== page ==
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Avoid Using Communication Stoppers

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“The highest form of intelligence is the ability to observe without evaluating.” J. Krishnamurti

Have you ever discussed a problem with someone who ignores your emotions and just tries to give you a quick solution?

Communication stoppers are behaviours or phrases that stop a person from communicating authentically and openly. In addition to blocking someone’s ability to fully express themselves, communication blockers can make further attempts at connecting more challenging and less likely.

Below are some examples of common communication stoppers:

Recommending/Advising: Premature or unsolicited advice that cuts through someone’s emotional experiencing and implies that you understand their problem better than they do. (“I think you should…” “If I were you…”)

Interrogating: This is when a person puts too much attention on the facts/details instead of the experience as a whole. An intellectual understanding of a problem can block empathy and create disconnection. (“How exactly did that happen?”)

Me too statements: Me too statements can often take the person away from their own experience and interrupt their processing. (“I totally know how you feel, I’m having trouble, too…”)

Minimizing and condescending statements: These tend to damage the relationship and convey that the person’s reaction is inappropriate or excessive. (“It’s not as bad as you think…” “Just calm down, it’s going to be okay…”)

While it might be difficult to remember a list of communication stoppers in the moment, it’s possible to improve the quality of our communication through active and ongoing self-inquiry. Ask yourself what makes you say what you say, and become aware of how your beliefs impact what you see, hear, say and do.

Remember that the goal here is not to memorize all the right things to do or say, but to cultivate the necessary skills that can allow a person to fully express themselves and process what is going on for them.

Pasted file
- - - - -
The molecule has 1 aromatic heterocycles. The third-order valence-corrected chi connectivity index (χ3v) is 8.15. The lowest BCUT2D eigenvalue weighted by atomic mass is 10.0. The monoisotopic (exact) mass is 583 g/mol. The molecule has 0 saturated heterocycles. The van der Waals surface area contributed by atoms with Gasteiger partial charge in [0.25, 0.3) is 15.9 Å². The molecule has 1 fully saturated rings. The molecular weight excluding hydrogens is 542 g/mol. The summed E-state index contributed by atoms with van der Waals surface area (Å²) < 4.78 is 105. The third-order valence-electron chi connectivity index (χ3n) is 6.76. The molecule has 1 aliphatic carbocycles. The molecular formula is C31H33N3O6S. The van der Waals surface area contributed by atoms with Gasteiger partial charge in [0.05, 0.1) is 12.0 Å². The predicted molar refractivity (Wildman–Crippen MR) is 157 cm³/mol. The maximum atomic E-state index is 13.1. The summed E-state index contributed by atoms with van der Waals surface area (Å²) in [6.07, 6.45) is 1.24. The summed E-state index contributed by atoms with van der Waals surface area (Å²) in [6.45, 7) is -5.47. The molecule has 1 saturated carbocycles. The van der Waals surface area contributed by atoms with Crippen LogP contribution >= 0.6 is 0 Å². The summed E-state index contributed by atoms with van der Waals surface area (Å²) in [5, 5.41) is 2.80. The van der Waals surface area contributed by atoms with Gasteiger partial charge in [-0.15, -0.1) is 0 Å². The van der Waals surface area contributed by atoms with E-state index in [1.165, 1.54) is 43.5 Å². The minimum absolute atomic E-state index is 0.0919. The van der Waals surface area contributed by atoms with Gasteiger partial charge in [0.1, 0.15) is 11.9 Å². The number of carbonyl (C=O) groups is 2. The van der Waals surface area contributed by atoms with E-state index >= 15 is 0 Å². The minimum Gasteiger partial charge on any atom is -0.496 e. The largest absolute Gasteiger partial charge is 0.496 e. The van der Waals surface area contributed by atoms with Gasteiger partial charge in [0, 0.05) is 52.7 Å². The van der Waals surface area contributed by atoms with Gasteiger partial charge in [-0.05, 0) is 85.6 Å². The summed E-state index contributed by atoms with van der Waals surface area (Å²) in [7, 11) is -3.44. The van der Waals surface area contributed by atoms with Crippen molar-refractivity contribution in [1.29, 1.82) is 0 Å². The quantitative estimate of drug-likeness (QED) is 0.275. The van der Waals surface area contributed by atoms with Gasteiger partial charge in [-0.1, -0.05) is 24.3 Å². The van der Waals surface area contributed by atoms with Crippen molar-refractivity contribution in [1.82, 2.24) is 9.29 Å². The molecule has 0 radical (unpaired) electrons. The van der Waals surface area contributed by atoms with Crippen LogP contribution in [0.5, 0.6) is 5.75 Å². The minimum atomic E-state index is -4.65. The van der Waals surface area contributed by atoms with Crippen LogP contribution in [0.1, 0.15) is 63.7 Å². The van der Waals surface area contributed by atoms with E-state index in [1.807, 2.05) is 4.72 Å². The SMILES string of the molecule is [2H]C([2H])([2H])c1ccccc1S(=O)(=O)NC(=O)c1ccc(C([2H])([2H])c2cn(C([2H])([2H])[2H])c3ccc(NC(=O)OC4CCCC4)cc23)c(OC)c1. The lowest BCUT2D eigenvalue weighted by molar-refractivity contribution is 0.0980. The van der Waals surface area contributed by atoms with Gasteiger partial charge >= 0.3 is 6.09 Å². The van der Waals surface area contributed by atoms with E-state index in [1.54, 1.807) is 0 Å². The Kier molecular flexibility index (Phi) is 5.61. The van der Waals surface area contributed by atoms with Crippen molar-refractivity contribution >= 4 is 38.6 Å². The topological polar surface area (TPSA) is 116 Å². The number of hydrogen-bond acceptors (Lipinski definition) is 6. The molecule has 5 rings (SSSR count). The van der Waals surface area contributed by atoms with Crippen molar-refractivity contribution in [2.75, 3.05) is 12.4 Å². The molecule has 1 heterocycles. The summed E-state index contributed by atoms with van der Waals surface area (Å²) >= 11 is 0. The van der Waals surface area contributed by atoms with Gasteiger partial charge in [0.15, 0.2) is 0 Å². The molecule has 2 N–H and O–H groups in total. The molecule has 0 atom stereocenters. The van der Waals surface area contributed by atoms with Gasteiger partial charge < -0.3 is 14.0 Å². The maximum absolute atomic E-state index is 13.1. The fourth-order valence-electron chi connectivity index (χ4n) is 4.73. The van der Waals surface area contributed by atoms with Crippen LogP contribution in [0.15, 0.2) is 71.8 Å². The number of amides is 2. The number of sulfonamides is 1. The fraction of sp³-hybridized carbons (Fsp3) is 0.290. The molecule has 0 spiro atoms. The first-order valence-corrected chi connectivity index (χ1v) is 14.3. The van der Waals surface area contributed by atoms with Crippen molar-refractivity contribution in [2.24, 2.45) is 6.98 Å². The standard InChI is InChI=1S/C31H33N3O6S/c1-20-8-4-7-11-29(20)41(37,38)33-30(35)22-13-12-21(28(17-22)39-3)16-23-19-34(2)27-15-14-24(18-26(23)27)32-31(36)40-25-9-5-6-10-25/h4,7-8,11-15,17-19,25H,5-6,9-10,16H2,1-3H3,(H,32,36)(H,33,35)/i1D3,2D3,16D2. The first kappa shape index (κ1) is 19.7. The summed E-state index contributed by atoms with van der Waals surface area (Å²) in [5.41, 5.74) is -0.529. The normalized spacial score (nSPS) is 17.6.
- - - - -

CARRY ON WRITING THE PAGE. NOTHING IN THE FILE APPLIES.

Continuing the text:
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Have you ever discussed a problem with someone who ignores your emotions and just tries to give you a quick solution?

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Stronger Minds content is for informational purposes only, does not constitute medical advice, and is not a substitute for professional medical advice, diagnosis, or treatment. This content is not intended to establish a standard of care with a reader, you should always seek the advice of your mental health professional, physician or other qualified health provider with any questions or concerns you may have regarding a medical or mental health condition. If you think you may have a medical or mental health emergency, call your doctor, go to the nearest hospital emergency department, or call emergency services immediately. You should never disregard or delay seeking medical advice relating to treatment or standard of care because of information contained herein. Medical information changes constantly. Therefore the information herein should not be considered current, complete or exhaustive, nor should you rely on such information to recommend a course of treatment for you or any other individual. Reliance on any information provided herein is solely at your own risk.